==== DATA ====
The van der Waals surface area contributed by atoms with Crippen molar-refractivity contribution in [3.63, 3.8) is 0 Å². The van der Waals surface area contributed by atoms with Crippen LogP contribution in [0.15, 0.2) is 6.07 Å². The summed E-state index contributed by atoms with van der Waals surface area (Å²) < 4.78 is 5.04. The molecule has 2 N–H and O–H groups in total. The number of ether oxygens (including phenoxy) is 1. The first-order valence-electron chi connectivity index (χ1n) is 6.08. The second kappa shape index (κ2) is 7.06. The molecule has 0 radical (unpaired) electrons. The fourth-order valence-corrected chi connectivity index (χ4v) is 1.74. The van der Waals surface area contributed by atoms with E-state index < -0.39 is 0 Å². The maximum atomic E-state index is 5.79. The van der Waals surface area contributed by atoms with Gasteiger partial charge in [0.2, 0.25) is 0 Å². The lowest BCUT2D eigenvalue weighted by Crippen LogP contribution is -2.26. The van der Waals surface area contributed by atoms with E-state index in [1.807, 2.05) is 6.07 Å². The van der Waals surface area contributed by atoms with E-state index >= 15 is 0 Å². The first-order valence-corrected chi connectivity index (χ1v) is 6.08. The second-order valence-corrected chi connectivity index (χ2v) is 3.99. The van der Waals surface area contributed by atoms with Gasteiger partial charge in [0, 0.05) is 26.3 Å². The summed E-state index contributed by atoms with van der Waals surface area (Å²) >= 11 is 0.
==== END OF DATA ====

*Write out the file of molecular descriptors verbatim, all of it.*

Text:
The van der Waals surface area contributed by atoms with Crippen molar-refractivity contribution in [3.63, 3.8) is 0 Å². The van der Waals surface area contributed by atoms with Crippen LogP contribution in [0.15, 0.2) is 6.07 Å². The summed E-state index contributed by atoms with van der Waals surface area (Å²) < 4.78 is 5.04. The molecule has 2 N–H and O–H groups in total. The number of ether oxygens (including phenoxy) is 1. The first-order valence-electron chi connectivity index (χ1n) is 6.08. The second kappa shape index (κ2) is 7.06. The molecule has 0 radical (unpaired) electrons. The fourth-order valence-corrected chi connectivity index (χ4v) is 1.74. The van der Waals surface area contributed by atoms with E-state index < -0.39 is 0 Å². The maximum atomic E-state index is 5.79. The van der Waals surface area contributed by atoms with Gasteiger partial charge in [0.2, 0.25) is 0 Å². The lowest BCUT2D eigenvalue weighted by Crippen LogP contribution is -2.26. The van der Waals surface area contributed by atoms with E-state index in [1.807, 2.05) is 6.07 Å². The van der Waals surface area contributed by atoms with E-state index >= 15 is 0 Å². The first-order valence-corrected chi connectivity index (χ1v) is 6.08. The second-order valence-corrected chi connectivity index (χ2v) is 3.99. The van der Waals surface area contributed by atoms with Gasteiger partial charge in [0, 0.05) is 26.3 Å². The summed E-state index contributed by atoms with van der Waals surface area (Å²) >= 11 is 0.